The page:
What do students do that c “The students here sometimes litter and waste our resources. I think when there’s an influence to pick up trash, that’s the only time that they’ll do it.”

80.8 Percent

“I see a lack of knowledge of what can or cannot be recycled. I feel li that could change i we started teachin it in school more so we know how to properly dispose o the materials we use


Cole Carter, Sophomore

Vincent Nguyen/Roar Staff Statistics from CalRecycle


Samantha Alde/Roar Staff

Rayana Palacios Junior Tatianna Seranno-Zeladon/Roar Staff


OCTOBER 25 , 2019

ng for Pollution

Tatianna Serrano-Zeladon/Roar Staff

that four companies alone – Coca-Cola, Mars, Nestle and Danone – produce six million tons of plastic every year. According to Dan Sakaguchi, Staff Researcher with Communities for a Better Environment, “corporate polluters are key targets because they tend to be the largest, have the resources to lobby against regulation and can invest in marketing and advertisement to skew their public image.” Coca-Cola is the largest and most well-known polluter of plastics in the oceans. Forty of the 42 countries surveyed for pollution by Greenpeace contained Coca-Cola products. Additionally, in the MacArthur report, Coca-Cola admitted to producing 3 million tons of plastic each year. “One other thing to raise up is that people are not just affected by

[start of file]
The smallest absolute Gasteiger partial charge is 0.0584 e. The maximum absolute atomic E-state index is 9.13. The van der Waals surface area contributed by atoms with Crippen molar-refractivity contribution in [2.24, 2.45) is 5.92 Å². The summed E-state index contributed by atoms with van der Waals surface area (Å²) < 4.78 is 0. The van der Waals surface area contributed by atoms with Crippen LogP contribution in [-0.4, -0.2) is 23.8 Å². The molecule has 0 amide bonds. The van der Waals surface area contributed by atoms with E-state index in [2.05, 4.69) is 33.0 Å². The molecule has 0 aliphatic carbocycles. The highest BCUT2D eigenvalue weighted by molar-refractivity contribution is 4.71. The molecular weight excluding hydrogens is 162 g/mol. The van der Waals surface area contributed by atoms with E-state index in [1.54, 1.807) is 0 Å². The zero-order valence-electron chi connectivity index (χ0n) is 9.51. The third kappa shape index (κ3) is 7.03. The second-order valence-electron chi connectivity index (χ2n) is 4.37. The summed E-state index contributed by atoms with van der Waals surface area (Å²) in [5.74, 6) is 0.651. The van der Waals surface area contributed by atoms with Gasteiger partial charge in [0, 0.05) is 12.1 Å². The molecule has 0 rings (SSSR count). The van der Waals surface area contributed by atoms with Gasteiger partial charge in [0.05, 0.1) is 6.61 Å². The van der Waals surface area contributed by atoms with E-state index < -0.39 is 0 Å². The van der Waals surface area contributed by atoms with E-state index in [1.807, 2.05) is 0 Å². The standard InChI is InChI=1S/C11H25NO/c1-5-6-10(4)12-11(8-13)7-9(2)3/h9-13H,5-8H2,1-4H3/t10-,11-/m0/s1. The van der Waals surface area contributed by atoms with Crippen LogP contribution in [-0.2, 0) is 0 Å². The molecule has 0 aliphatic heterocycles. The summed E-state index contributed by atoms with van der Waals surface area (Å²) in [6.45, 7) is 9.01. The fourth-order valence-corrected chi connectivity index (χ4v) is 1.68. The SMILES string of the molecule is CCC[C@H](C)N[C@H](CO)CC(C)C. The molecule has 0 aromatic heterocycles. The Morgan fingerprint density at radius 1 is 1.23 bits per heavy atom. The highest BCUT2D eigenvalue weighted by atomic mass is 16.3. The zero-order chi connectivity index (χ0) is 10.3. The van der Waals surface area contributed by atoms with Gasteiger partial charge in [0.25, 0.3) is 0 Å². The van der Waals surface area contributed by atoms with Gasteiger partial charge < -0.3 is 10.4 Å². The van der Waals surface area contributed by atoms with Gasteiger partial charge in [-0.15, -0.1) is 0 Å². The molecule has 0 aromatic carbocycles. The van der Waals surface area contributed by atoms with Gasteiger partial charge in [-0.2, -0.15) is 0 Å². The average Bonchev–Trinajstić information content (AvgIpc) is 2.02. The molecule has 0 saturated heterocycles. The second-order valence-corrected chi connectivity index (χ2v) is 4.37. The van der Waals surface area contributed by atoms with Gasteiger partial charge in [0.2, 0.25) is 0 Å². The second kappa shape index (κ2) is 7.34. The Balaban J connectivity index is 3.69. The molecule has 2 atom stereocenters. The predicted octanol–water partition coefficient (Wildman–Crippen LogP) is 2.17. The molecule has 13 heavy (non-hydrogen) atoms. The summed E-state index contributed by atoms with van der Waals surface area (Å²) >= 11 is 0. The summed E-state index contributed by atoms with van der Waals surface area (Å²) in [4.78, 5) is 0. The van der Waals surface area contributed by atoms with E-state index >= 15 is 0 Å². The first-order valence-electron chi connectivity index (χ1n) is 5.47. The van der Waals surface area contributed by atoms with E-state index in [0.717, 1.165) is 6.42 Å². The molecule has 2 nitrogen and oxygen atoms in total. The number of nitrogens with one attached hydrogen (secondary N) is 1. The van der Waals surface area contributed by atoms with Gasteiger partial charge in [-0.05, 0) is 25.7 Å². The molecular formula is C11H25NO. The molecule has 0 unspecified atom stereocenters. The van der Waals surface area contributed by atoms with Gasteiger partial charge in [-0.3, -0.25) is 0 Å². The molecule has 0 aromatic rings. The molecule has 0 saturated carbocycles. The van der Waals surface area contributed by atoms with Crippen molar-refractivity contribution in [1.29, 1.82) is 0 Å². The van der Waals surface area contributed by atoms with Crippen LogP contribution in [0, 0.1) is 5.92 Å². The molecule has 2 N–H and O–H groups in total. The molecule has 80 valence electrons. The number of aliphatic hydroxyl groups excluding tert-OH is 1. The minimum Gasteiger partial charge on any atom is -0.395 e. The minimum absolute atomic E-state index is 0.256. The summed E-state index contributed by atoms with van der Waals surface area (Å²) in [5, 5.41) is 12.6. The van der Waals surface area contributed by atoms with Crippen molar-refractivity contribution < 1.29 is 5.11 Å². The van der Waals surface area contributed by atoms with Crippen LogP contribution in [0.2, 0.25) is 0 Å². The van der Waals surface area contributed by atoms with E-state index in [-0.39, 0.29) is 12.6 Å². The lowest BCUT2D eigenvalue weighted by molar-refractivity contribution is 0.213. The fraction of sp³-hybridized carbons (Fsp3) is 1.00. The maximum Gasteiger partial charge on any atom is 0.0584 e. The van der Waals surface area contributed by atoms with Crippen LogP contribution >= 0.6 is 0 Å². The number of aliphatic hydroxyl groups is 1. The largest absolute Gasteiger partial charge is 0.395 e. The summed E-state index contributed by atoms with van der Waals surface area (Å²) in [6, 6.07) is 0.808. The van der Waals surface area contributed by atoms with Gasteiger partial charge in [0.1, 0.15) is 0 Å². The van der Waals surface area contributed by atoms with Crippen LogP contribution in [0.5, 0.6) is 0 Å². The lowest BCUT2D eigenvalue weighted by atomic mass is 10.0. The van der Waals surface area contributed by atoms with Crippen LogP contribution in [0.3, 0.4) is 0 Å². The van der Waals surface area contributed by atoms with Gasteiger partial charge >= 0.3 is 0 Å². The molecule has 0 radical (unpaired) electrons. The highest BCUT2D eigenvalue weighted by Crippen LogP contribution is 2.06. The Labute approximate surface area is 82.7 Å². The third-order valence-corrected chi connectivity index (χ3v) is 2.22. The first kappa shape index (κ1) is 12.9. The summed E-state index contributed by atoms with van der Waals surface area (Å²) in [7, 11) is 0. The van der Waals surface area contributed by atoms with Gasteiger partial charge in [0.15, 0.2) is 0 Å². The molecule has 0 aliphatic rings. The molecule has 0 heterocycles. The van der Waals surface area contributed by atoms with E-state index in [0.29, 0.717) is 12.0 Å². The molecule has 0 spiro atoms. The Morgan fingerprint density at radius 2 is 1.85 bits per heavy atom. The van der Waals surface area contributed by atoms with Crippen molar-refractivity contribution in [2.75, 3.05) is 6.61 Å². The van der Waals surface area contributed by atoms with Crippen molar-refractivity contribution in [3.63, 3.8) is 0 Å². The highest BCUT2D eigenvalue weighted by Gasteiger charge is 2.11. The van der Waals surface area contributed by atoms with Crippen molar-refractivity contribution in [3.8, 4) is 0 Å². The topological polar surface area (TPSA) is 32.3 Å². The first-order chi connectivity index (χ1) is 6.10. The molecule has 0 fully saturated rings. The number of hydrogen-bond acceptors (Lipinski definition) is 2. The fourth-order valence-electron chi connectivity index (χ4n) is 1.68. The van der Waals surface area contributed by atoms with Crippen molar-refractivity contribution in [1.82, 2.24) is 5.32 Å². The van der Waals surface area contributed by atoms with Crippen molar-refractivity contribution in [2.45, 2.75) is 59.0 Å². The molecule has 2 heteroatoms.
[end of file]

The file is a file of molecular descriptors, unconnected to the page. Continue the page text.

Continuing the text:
last school year, we did Earth Week, where every day of the week had some activity.” The club has taken part in beach cleanups and hopes to do similar activities in the future. Shelby believes that school is where many students learn about world problems, and the way the

school approaches those issues affect the amount of students eager to become involved. “Everything we do has to be a combination of curriculum, particularly in science classes, as well as all-school efforts, such as recycling and informational campaigns that are largely student-based,” Shelby said.